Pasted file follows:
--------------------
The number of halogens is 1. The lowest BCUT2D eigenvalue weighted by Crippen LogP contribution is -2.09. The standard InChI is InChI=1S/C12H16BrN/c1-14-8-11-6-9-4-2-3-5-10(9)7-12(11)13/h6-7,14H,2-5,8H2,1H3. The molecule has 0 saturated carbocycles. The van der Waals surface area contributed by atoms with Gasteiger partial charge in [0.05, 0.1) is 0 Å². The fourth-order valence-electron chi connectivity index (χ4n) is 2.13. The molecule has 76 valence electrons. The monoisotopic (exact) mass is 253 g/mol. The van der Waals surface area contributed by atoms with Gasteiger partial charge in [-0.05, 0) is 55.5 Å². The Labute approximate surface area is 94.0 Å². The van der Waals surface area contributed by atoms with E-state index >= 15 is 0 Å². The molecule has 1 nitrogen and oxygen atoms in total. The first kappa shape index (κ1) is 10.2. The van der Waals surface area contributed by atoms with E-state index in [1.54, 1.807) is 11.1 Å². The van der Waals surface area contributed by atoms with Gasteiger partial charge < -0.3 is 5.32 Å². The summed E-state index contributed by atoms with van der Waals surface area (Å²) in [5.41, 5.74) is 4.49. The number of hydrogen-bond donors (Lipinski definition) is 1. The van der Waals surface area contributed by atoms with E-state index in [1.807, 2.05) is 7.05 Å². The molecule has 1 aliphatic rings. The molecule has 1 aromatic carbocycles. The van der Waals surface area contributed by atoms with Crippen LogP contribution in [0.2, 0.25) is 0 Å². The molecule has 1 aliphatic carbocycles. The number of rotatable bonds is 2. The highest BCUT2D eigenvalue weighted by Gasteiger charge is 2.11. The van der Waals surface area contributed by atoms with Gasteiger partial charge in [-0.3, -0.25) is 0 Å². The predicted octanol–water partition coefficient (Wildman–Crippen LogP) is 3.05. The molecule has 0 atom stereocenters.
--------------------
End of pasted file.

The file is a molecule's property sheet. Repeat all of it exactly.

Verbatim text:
The number of halogens is 1. The lowest BCUT2D eigenvalue weighted by Crippen LogP contribution is -2.09. The standard InChI is InChI=1S/C12H16BrN/c1-14-8-11-6-9-4-2-3-5-10(9)7-12(11)13/h6-7,14H,2-5,8H2,1H3. The molecule has 0 saturated carbocycles. The van der Waals surface area contributed by atoms with Gasteiger partial charge in [0.05, 0.1) is 0 Å². The fourth-order valence-electron chi connectivity index (χ4n) is 2.13. The molecule has 76 valence electrons. The monoisotopic (exact) mass is 253 g/mol. The van der Waals surface area contributed by atoms with Gasteiger partial charge in [-0.05, 0) is 55.5 Å². The Labute approximate surface area is 94.0 Å². The van der Waals surface area contributed by atoms with E-state index >= 15 is 0 Å². The molecule has 1 nitrogen and oxygen atoms in total. The first kappa shape index (κ1) is 10.2. The van der Waals surface area contributed by atoms with E-state index in [1.54, 1.807) is 11.1 Å². The van der Waals surface area contributed by atoms with Gasteiger partial charge < -0.3 is 5.32 Å². The summed E-state index contributed by atoms with van der Waals surface area (Å²) in [5.41, 5.74) is 4.49. The number of hydrogen-bond donors (Lipinski definition) is 1. The van der Waals surface area contributed by atoms with E-state index in [1.807, 2.05) is 7.05 Å². The molecule has 1 aliphatic rings. The molecule has 1 aromatic carbocycles. The van der Waals surface area contributed by atoms with Crippen LogP contribution in [0.2, 0.25) is 0 Å². The molecule has 1 aliphatic carbocycles. The number of rotatable bonds is 2. The highest BCUT2D eigenvalue weighted by Gasteiger charge is 2.11. The van der Waals surface area contributed by atoms with Gasteiger partial charge in [-0.3, -0.25) is 0 Å². The predicted octanol–water partition coefficient (Wildman–Crippen LogP) is 3.05. The molecule has 0 atom stereocenters.